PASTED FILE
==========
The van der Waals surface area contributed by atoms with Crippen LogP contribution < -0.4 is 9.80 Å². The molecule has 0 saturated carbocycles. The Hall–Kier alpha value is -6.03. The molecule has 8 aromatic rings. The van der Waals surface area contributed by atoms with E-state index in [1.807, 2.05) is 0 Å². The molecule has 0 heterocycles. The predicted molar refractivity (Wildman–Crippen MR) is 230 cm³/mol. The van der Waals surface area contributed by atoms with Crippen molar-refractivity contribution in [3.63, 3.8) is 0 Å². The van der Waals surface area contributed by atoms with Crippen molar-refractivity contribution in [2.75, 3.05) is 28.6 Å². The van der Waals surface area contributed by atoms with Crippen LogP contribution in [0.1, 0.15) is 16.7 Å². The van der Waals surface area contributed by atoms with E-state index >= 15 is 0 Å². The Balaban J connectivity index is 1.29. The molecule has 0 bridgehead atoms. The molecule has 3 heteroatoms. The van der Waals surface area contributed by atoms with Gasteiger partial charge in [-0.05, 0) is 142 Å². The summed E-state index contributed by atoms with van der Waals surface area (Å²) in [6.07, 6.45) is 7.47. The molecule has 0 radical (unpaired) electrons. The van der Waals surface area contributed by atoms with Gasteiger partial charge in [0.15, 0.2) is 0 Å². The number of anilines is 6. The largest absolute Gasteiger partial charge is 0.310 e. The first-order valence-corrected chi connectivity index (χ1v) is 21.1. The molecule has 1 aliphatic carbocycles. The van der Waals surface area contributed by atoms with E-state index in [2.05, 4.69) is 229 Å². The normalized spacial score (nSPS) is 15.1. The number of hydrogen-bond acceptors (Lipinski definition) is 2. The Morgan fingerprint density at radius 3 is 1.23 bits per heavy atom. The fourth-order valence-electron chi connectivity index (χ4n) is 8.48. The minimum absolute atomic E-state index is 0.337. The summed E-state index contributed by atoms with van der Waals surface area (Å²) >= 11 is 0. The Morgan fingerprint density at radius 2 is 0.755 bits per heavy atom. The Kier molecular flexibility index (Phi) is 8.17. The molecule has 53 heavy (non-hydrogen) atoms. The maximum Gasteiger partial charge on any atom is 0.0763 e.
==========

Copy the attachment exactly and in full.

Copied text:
The van der Waals surface area contributed by atoms with Crippen LogP contribution < -0.4 is 9.80 Å². The molecule has 0 saturated carbocycles. The Hall–Kier alpha value is -6.03. The molecule has 8 aromatic rings. The van der Waals surface area contributed by atoms with E-state index in [1.807, 2.05) is 0 Å². The molecule has 0 heterocycles. The predicted molar refractivity (Wildman–Crippen MR) is 230 cm³/mol. The van der Waals surface area contributed by atoms with Crippen molar-refractivity contribution in [3.63, 3.8) is 0 Å². The van der Waals surface area contributed by atoms with Crippen molar-refractivity contribution in [2.75, 3.05) is 28.6 Å². The van der Waals surface area contributed by atoms with Crippen LogP contribution in [0.1, 0.15) is 16.7 Å². The van der Waals surface area contributed by atoms with E-state index >= 15 is 0 Å². The Balaban J connectivity index is 1.29. The molecule has 0 bridgehead atoms. The molecule has 3 heteroatoms. The van der Waals surface area contributed by atoms with Gasteiger partial charge in [-0.05, 0) is 142 Å². The summed E-state index contributed by atoms with van der Waals surface area (Å²) in [6.07, 6.45) is 7.47. The molecule has 0 radical (unpaired) electrons. The van der Waals surface area contributed by atoms with Gasteiger partial charge in [0.15, 0.2) is 0 Å². The number of anilines is 6. The largest absolute Gasteiger partial charge is 0.310 e. The first-order valence-corrected chi connectivity index (χ1v) is 21.1. The molecule has 1 aliphatic carbocycles. The van der Waals surface area contributed by atoms with E-state index in [2.05, 4.69) is 229 Å². The normalized spacial score (nSPS) is 15.1. The number of hydrogen-bond acceptors (Lipinski definition) is 2. The Morgan fingerprint density at radius 3 is 1.23 bits per heavy atom. The fourth-order valence-electron chi connectivity index (χ4n) is 8.48. The minimum absolute atomic E-state index is 0.337. The summed E-state index contributed by atoms with van der Waals surface area (Å²) >= 11 is 0. The Morgan fingerprint density at radius 2 is 0.755 bits per heavy atom. The Kier molecular flexibility index (Phi) is 8.17. The molecule has 53 heavy (non-hydrogen) atoms. The maximum Gasteiger partial charge on any atom is 0.0763 e.